District 59: Incumbent Representative Ross Spano (R-Dover) soundly defeated Democrat Rena Frazier.
District 63: Incumbent Representative Shawn Harrison (R-Tampa) defeated Democratic newcomer Lisa Montelione.
District 93: Incumbent Representative George Moraitis (D-Fort Lauderdale) won his reelection by defeating Democrat Ken Keechl.
District 103: Incumbent Representative Manny Diaz (R-Hialeah) defeated Democratic candidate Ivette Gonzalez Petkovich.
District 105: Incumbent Representative Carlos Trujillo (R-Miami) defeated Democratic candidate Patricio Moreno.
District 114: Democrat Daisy Baez defeated Republican newcomer John Couriel.
District 115: Republican incumbent House member Michael Bileca (R-Miami) defeated Democrat Jeffrey Doc Solomon.
District 118: As of the time of this report, former Republican House member David Rivera was losing his bid to return to the Florida House to Democrat Robert Asencio by less than 50 votes.
Constitutional Amendment 1 Defeated on General Election Ballot
Four constitutional amendments appeared on Florida's November 8th statewide general election ballot with one of them failing to gain the necessary 60 percent vote for passage. Amendment 1, the controversial solar-energy ballot initiative, fell short of the 60 percent voter approval it needed in the general election. The ballot initiative was one of the most expensive constitutional amendment campaigns in Florida history. As of this report, the amendment had received support of only about 51 percent of voters.
Amendment 1 financially supported by Florida's utility companies and backed by "Consumers for Smart Solar "was touted by supporters as a consumer protection measure. Amendment 1 was defeated on the ballot as opponents countered that it would hinder the development of alternative fuels in Florida. The proposal included a provision which stated that those who had not installed solar on their property "are not required to subsidize the costs of backup power and electric grid access to those who do." The Consumers for Smart Solar amendment was introduced last year after another group "Floridians for Solar Choice" launched a petition drive for a ballot initiative that sought to increase the use of solar power. The Floridians for Solar Choice initiative would ease regulations and allow businesses to generate and sell up to two megawatts of solar power to customers on the same or neighboring properties. Floridians for Solar Choice failed this year in its attempt to obtain the requisite number of signatures necessary to appear on the 2016 ballot.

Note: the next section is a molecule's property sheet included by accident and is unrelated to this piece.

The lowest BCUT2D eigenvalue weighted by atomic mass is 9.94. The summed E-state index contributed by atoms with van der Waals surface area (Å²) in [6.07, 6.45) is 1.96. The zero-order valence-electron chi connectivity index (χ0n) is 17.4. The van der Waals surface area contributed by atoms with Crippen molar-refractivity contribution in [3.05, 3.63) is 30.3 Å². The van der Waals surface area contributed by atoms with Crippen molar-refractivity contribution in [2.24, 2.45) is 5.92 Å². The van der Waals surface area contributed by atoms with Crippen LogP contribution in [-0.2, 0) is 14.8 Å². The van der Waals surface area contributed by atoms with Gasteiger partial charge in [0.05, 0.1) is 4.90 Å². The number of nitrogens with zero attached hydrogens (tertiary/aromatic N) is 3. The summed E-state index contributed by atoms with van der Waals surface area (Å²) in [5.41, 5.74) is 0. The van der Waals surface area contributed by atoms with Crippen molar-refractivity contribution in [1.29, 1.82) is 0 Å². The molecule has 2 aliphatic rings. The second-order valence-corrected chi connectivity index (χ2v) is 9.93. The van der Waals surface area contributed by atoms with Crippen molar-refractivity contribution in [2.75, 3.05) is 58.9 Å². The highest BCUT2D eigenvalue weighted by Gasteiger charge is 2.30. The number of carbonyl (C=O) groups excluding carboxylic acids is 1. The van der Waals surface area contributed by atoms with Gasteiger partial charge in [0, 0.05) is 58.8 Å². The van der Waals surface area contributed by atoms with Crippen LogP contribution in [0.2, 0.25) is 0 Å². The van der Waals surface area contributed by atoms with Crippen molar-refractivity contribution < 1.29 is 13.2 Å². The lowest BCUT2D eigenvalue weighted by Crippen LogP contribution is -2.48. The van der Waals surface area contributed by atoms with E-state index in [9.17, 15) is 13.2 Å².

Amendment 2, "Use of Marijuana for Debilitating Medical Conditions," which vastly expands the types of patients who are eligible for treatment with medical marijuana in Florida, received at least 70 percent of the vote, far greater than the 60 percent required for passage of constitutional amendments in Florida. The constitutional change legalizes marijuana as a treatment option for patients with conditions including post-traumatic stress disorder, cancer, glaucoma, HIV, AIDS, amyotrophic lateral sclerosis (ALS), Crohn's disease, Parkinson's disease and multiple sclerosis. This is the second time Floridians have weighed in on a similar medical-marijuana constitutional amendment, with the first proposal narrowly failing in 2014 to capture the 60 percent approval required for passage.
Amendment 3, which provides property tax exemptions to first responders who are totally and permanently disabled in the line of duty, was overwhelming approved on Florida's general election ballot. The issue was placed on the ballot by Florida's Legislature. As of this report with more than 8 million votes counted statewide, the measure had support from more than 83 percent of voters.
Amendment 5, aimed at allowing eligible low-income seniors to continue receiving an additional homestead tax exemption when their property values rise above $250,000, was also approved in the general election. As of the time of this report, Amendment 5 was being backed by nearly 78 percent of voters, well-above the necessary 60 percent of the vote.
2016 General Election "Unofficial" Results
The general election results will be officially certified by Florida's Department of State, Division of Elections on November 22nd by 9:00 am (14th day after a General Election). Additional information on state candidate races can be found at the Florida Division of Elections' website: http://enight.elections.myflorida.com/.